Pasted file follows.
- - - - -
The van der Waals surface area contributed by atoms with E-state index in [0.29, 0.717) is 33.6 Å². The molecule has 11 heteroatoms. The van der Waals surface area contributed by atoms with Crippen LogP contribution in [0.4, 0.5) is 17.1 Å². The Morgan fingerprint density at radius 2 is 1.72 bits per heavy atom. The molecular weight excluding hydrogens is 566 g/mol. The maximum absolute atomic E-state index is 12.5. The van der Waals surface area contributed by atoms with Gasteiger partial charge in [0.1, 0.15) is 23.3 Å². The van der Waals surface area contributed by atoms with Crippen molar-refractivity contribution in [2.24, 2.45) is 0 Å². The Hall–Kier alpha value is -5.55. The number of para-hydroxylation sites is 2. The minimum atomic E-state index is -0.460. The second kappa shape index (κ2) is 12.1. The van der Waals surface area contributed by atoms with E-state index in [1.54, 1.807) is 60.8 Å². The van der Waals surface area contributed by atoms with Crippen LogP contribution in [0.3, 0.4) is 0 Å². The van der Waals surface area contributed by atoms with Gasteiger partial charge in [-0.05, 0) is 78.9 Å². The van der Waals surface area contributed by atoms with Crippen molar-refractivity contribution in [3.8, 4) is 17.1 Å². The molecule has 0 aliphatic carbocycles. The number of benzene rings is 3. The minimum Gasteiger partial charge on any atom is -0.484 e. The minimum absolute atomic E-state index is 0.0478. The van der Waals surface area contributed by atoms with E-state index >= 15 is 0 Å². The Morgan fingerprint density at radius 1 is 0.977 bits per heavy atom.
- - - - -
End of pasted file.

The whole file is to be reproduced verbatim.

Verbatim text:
The van der Waals surface area contributed by atoms with E-state index in [0.29, 0.717) is 33.6 Å². The molecule has 11 heteroatoms. The van der Waals surface area contributed by atoms with Crippen LogP contribution in [0.4, 0.5) is 17.1 Å². The Morgan fingerprint density at radius 2 is 1.72 bits per heavy atom. The molecular weight excluding hydrogens is 566 g/mol. The maximum absolute atomic E-state index is 12.5. The van der Waals surface area contributed by atoms with Gasteiger partial charge in [0.1, 0.15) is 23.3 Å². The van der Waals surface area contributed by atoms with Crippen molar-refractivity contribution in [2.24, 2.45) is 0 Å². The Hall–Kier alpha value is -5.55. The number of para-hydroxylation sites is 2. The minimum atomic E-state index is -0.460. The second kappa shape index (κ2) is 12.1. The van der Waals surface area contributed by atoms with E-state index in [1.54, 1.807) is 60.8 Å². The van der Waals surface area contributed by atoms with Crippen LogP contribution in [0.3, 0.4) is 0 Å². The van der Waals surface area contributed by atoms with Gasteiger partial charge in [-0.05, 0) is 78.9 Å². The van der Waals surface area contributed by atoms with Crippen molar-refractivity contribution in [3.8, 4) is 17.1 Å². The molecule has 0 aliphatic carbocycles. The number of benzene rings is 3. The minimum Gasteiger partial charge on any atom is -0.484 e. The minimum absolute atomic E-state index is 0.0478. The van der Waals surface area contributed by atoms with E-state index >= 15 is 0 Å². The Morgan fingerprint density at radius 1 is 0.977 bits per heavy atom.